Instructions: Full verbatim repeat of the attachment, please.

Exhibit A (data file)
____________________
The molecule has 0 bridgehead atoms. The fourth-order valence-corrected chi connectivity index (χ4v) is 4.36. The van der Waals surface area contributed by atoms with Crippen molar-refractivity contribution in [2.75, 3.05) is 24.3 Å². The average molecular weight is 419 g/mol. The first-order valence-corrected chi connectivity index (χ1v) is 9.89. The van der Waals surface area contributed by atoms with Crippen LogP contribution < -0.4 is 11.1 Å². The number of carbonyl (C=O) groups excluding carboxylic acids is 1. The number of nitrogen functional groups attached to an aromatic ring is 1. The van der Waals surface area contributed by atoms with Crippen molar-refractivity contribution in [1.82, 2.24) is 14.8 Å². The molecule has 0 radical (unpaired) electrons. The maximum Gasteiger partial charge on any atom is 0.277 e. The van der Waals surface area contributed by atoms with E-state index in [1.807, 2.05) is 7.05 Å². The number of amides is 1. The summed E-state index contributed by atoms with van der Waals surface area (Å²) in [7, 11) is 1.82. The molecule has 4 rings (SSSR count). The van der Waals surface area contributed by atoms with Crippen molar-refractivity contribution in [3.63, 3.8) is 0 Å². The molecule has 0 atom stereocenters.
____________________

The molecule has 0 bridgehead atoms. The fourth-order valence-corrected chi connectivity index (χ4v) is 4.36. The van der Waals surface area contributed by atoms with Crippen molar-refractivity contribution in [2.75, 3.05) is 24.3 Å². The average molecular weight is 419 g/mol. The first-order valence-corrected chi connectivity index (χ1v) is 9.89. The van der Waals surface area contributed by atoms with Crippen LogP contribution < -0.4 is 11.1 Å². The number of carbonyl (C=O) groups excluding carboxylic acids is 1. The number of nitrogen functional groups attached to an aromatic ring is 1. The van der Waals surface area contributed by atoms with Crippen molar-refractivity contribution in [1.82, 2.24) is 14.8 Å². The molecule has 0 radical (unpaired) electrons. The maximum Gasteiger partial charge on any atom is 0.277 e. The van der Waals surface area contributed by atoms with E-state index in [1.807, 2.05) is 7.05 Å². The number of amides is 1. The summed E-state index contributed by atoms with van der Waals surface area (Å²) in [7, 11) is 1.82. The molecule has 4 rings (SSSR count). The van der Waals surface area contributed by atoms with Crippen molar-refractivity contribution in [3.63, 3.8) is 0 Å². The molecule has 0 atom stereocenters.